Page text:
Two years ago, as he stood outside of First and South in Greenport, a “for lease” sign in the window of the adjacent space caught Jeremy Garretson’s eye.
“I remember looking through the window and wanting it to be my gallery,” the photographer recalled of the former Hampton Jitney and Century 21 Albertson Realty offices.
Now, it is.
Mr. Garretson and his wife, Ashley O’Neil, began leasing the space last month and plan to share the space. Ms. O’Neil will run her wedding and event planning business from the office.
“Within an hour of signing the lease, we had paint on the wall,” she said. Neutral gray walls and furniture allow the colors in his landscape photos to pop.
Walking into the gallery is like walking into his Instagram photo feed.
Stunning captures of the North Fork are hung on one side of the space, rivaling photos of dramatic landscapes taken during his travels.
Printed of Fujiflex paper, the prints are mounted to a non-glare acrylic similar to Plexiglas, adding depth to each photo.
“Walking in here and getting the full experience is part of it for me,” he said. And it’s a different experience than viewing them from a phone screen. “I could post this on Instagram,” Mr. Garretson said, pointing to a photo he took last year at Sequoia National Park in California. “But you lose the people in the background, the scale of the trees.”
Mr. Garretson was a founding member of the North Fork Art Collective, but always wanted to see his work grouped together as a collection. His inspiration came from the many small studio galleries he’s seen in other coastal towns, such as Cape Cod. His work frequently appears in The Suffolk Times, most recently for Saturday’s Washington’s Birthday parade.
He wants the gallery to be a welcoming environment with the same laid back feeling. “When I was younger, I remember walking around SoHo and wanting to go into an art gallery but feeling like I wasn’t the right type of person to go in there,” he said. “Everyone is welcome here.”
Mr. Garretson, 35, studied photography and digital art at Stony Brook University and started off by shooting abandoned buildings and exploring urban areas.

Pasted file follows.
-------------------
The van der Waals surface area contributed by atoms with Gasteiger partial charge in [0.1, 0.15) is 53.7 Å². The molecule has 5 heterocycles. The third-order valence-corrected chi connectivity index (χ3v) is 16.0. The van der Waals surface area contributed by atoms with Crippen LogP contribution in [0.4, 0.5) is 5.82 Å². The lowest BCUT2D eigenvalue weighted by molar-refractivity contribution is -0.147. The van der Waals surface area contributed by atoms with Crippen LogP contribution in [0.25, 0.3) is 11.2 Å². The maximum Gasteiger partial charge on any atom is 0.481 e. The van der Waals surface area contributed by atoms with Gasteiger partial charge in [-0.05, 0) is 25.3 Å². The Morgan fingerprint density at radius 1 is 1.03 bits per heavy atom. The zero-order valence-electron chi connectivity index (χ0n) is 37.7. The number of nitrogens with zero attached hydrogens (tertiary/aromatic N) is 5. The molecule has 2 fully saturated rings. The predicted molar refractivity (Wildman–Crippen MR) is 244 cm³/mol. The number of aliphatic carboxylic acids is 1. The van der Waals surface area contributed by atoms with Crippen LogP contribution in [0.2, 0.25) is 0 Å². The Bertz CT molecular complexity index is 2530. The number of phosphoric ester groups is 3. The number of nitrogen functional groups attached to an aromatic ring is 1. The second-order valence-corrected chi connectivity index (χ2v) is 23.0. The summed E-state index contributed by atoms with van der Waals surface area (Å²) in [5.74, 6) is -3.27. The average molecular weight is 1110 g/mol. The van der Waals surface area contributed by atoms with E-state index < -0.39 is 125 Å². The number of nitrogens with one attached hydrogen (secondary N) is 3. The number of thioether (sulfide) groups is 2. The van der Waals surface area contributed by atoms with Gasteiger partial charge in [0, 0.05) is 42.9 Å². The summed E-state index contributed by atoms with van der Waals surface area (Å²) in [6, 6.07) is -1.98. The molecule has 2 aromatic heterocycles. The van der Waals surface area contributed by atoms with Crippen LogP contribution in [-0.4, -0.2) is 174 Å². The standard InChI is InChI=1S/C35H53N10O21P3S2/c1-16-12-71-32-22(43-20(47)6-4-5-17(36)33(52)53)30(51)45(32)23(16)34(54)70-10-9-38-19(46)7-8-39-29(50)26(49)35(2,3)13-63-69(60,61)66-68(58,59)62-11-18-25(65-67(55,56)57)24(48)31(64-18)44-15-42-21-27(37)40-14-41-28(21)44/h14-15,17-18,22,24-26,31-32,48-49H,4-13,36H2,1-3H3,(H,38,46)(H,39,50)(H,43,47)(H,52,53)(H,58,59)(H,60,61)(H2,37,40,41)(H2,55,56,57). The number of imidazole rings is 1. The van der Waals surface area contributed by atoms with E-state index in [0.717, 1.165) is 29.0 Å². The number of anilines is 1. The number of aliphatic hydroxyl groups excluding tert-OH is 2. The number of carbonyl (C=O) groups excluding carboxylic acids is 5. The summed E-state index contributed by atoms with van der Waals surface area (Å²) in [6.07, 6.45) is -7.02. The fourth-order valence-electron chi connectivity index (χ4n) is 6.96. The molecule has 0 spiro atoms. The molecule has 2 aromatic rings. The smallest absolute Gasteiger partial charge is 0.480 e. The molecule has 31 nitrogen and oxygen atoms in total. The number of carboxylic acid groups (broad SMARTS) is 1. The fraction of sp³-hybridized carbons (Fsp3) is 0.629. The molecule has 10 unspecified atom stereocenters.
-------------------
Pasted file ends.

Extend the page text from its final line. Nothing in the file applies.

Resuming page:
Over the next decade, a series of life events led him off course. He struggled with depression and addiction — and his camera gear was stolen.
“I was just in a bad place,” he said.
In 2015, as he got clean, he picked up a camera again.
“It gave me purpose. For the first time in my life, I had something I cared about,” he said.
Though their relationship was new, Ms. O’Neil, 41, supported him and told him they would get through it all together.
“He went from somebody who chased a high in a drug to chasing a high in finding a shot,” she said.
Last year alone, that thrill led him through the Sierras in California, through Canyonlands National Park in Utah and to the remote Faroe Islands.
“I always find the North Fork beautiful and inspiring, but you’ve got to see new things,” he said, adding that he enjoys the challenges of having to hike to get a perfect shot, and get used to different light. “It’s like flexing your artistic muscle.”
Though Mr. Garretson has always enjoyed the outdoors, shooting each dramatic landscape has had a profound impact. “It’s taught me to appreciate nature and conservation,” he said.
Back home, the Southold resident enjoys shooting at the very eastern end of the North Fork.
“I love Orient,” he said. “It’s special. You go across the causeway and it feels like you’re in a different world.”
Eventually, Mr. Garretson would love to teach photography workshops or host lectures at the gallery.
Photo caption: J. Garretson Fine Art Gallery is located at 102 South St. It is currently open daily from 11 a.m. to 5 p.m. A March 1 grand opening celebration, in conjunction with the First Friday gallery walk, is planned. (Jeremey Garretson photo)